But besides the rapid fire gags and absence of subtlety, I had a few other issues with the flick.

One is the lack of wonderfully bad Clouseau disguises (though there is one brief disguise scene where he and Jean Reno blend in with the wallpaper). I would have liked to have seen Martin dip into his own personal character bag and play Clouseau trying to play it straight in a clearly ridiculous disguise.

The second missing piece is absence of all things Kato. Okay…granted, "little yellow friend" or "man servant" may come off as racist for people todaybut it just doesn’t work. Clouseau is constantly trying to attack him, but as the "straight man", Reno never gets hit, always karate chops Clouseau to his knees…so why is that funny? Why even include it, then? I loved to see Kato and Clouseau beat the hell out of each other…but you can’t have one side of the carnage represented and not the other.

The third, final missing piece is Blake Edward’s direction. The man knew how to stage a gag and to give his actors room to play it out. While the direction wasn't bad, I just felt in my gut jokes could’ve been staged a little better. (But now I'm nitpicking.) The score used was a temp (a collection of the previous Panther scores), but I hope this new director knows when to use music cues for gags, and when to shut the hell up and let the action play by itself. I hate when movies use dopey cue music to let the audience know "Hey, this is a funny scene!" instead of using the silence as a funny counter-point to the action. Check out the old Panther movies and you’ll see what I mean.

All right, some positives. Kevin Kline is great as Dreyfus. He plays Dreyfus' utter contempt with Clouseau and his confusion with his bumbling into the world’s accolades with just the right tone... and, yes, subtle humor. Sure, he’s broad at times, but he mixes it up in a manner that would make Herbert Lom proud.

Some of the gags do work. There are more than a few jokes centered on Clouseau's inability to properly pronounce words (which leads to a funny scene with him working with an English coach to try and say the word “hamburger”). And the final scenes with him and Dreyfus harkens back to the grand physical gags of the good old Sellers/Lom days. But for every joke that does click, there’s an over the top scene with a fish eating Clouseau's jacket while both his hands are stuck in vases, or an egg falling from Clouseau's balcony, clocking a biker, and causing him to hit a nearby newsstand, which, in turn, explodes in a ball of fire. Um…huh?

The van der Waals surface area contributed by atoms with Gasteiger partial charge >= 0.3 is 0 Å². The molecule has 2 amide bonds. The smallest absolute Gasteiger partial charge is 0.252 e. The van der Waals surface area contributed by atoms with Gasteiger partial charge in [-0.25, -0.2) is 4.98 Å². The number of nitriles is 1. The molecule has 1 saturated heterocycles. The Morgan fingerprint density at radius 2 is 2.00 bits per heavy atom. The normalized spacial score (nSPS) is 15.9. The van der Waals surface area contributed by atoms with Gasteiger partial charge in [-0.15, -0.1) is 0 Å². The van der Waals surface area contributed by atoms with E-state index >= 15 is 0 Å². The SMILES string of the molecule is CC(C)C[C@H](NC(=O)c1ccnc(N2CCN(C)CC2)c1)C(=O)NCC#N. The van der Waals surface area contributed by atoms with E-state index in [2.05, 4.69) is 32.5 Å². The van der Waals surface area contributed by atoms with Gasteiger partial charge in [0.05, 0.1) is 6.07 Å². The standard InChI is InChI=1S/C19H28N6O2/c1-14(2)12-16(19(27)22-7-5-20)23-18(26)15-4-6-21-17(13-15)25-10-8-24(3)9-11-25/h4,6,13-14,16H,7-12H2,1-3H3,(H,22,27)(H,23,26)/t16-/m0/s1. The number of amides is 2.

All in all, it's ten times... no, one hundred times better than the god-awful Son of the Pink Panther. But it isn't a pimple on Sellers’ shadow’s ass. It's just okay. But then again, in all fairness, those are some awfully big shoes to fill (just ask Geoffery Rush). So, if watching people run face first into trees and get kneed in the groin makes you piss yourself (or you like America’s Funniest Home Videos), then by all means, bring some depends to this one. Maybe for the generation that hasn’t seen the old movies, this will be as funny to them as the originals were for us oldies in the sixties and seventies. Maybe if I didn't have the baggage of Sellers' performances, I would've enjoyed it more. But once you’ve seen Michael Jordan slam it home from the free throw line, it's kinda hard to be impressed by a simple lay up.

Eddie Arkadian
Thanks, man. Nice work.
"Moriarty" out.